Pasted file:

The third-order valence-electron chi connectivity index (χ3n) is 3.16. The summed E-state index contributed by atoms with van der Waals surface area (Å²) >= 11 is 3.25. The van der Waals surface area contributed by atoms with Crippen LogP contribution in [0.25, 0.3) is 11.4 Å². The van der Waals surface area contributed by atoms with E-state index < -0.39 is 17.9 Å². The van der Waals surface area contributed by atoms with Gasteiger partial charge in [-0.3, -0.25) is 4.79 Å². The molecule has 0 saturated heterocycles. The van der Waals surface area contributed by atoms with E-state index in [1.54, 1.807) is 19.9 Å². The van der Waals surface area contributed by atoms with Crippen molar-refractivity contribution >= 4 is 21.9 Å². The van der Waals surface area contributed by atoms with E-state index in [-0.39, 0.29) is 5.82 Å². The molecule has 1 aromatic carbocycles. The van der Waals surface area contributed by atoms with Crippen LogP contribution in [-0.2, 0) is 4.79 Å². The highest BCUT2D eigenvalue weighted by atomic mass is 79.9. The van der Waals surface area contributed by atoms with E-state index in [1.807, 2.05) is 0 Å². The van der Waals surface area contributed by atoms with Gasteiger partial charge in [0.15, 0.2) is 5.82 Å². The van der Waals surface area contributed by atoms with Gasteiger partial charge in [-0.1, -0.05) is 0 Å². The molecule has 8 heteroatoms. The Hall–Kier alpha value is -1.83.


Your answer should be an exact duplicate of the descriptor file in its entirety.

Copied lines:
The third-order valence-electron chi connectivity index (χ3n) is 3.16. The summed E-state index contributed by atoms with van der Waals surface area (Å²) >= 11 is 3.25. The van der Waals surface area contributed by atoms with Crippen LogP contribution in [0.25, 0.3) is 11.4 Å². The van der Waals surface area contributed by atoms with E-state index < -0.39 is 17.9 Å². The van der Waals surface area contributed by atoms with Gasteiger partial charge in [-0.3, -0.25) is 4.79 Å². The molecule has 0 saturated heterocycles. The van der Waals surface area contributed by atoms with E-state index in [1.54, 1.807) is 19.9 Å². The van der Waals surface area contributed by atoms with Crippen molar-refractivity contribution >= 4 is 21.9 Å². The van der Waals surface area contributed by atoms with E-state index in [-0.39, 0.29) is 5.82 Å². The molecule has 1 aromatic carbocycles. The van der Waals surface area contributed by atoms with Crippen LogP contribution in [-0.2, 0) is 4.79 Å². The highest BCUT2D eigenvalue weighted by atomic mass is 79.9. The van der Waals surface area contributed by atoms with E-state index in [1.807, 2.05) is 0 Å². The van der Waals surface area contributed by atoms with Gasteiger partial charge in [0.15, 0.2) is 5.82 Å². The van der Waals surface area contributed by atoms with Gasteiger partial charge in [-0.1, -0.05) is 0 Å². The molecule has 8 heteroatoms. The Hall–Kier alpha value is -1.83.